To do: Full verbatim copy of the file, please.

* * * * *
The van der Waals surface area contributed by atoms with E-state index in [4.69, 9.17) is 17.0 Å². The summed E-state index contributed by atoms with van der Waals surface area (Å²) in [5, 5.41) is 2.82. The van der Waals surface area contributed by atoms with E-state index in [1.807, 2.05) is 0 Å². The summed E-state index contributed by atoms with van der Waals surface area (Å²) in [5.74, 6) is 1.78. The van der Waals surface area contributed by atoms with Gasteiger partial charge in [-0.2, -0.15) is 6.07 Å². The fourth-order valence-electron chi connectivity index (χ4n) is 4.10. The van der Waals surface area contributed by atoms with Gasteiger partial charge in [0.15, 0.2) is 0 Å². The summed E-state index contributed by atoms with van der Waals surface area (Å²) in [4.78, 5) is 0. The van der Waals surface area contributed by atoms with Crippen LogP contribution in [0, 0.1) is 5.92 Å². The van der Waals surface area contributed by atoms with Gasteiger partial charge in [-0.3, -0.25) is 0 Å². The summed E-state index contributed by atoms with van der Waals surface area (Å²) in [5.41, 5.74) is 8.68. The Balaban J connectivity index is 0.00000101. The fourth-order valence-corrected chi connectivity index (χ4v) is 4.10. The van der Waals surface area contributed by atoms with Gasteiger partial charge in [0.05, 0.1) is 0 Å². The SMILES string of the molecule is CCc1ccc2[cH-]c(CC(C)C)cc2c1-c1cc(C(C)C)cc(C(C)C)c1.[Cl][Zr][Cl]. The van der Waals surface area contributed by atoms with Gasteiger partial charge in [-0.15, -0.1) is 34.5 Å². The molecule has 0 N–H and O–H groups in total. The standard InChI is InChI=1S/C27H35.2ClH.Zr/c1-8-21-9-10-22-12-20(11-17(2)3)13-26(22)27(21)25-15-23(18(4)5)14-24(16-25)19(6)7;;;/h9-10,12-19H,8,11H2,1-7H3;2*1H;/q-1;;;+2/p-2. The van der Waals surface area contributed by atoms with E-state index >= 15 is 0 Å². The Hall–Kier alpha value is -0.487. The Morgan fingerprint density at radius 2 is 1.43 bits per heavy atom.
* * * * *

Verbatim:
The van der Waals surface area contributed by atoms with E-state index in [4.69, 9.17) is 17.0 Å². The summed E-state index contributed by atoms with van der Waals surface area (Å²) in [5, 5.41) is 2.82. The van der Waals surface area contributed by atoms with E-state index in [1.807, 2.05) is 0 Å². The summed E-state index contributed by atoms with van der Waals surface area (Å²) in [5.74, 6) is 1.78. The van der Waals surface area contributed by atoms with Gasteiger partial charge in [-0.2, -0.15) is 6.07 Å². The fourth-order valence-electron chi connectivity index (χ4n) is 4.10. The van der Waals surface area contributed by atoms with Gasteiger partial charge in [0.15, 0.2) is 0 Å². The summed E-state index contributed by atoms with van der Waals surface area (Å²) in [4.78, 5) is 0. The van der Waals surface area contributed by atoms with Crippen LogP contribution in [0, 0.1) is 5.92 Å². The van der Waals surface area contributed by atoms with Gasteiger partial charge in [-0.3, -0.25) is 0 Å². The summed E-state index contributed by atoms with van der Waals surface area (Å²) in [5.41, 5.74) is 8.68. The Balaban J connectivity index is 0.00000101. The fourth-order valence-corrected chi connectivity index (χ4v) is 4.10. The van der Waals surface area contributed by atoms with Gasteiger partial charge in [0.05, 0.1) is 0 Å². The SMILES string of the molecule is CCc1ccc2[cH-]c(CC(C)C)cc2c1-c1cc(C(C)C)cc(C(C)C)c1.[Cl][Zr][Cl]. The van der Waals surface area contributed by atoms with Gasteiger partial charge in [-0.15, -0.1) is 34.5 Å². The molecule has 0 N–H and O–H groups in total. The standard InChI is InChI=1S/C27H35.2ClH.Zr/c1-8-21-9-10-22-12-20(11-17(2)3)13-26(22)27(21)25-15-23(18(4)5)14-24(16-25)19(6)7;;;/h9-10,12-19H,8,11H2,1-7H3;2*1H;/q-1;;;+2/p-2. The van der Waals surface area contributed by atoms with E-state index >= 15 is 0 Å². The Hall–Kier alpha value is -0.487. The Morgan fingerprint density at radius 2 is 1.43 bits per heavy atom.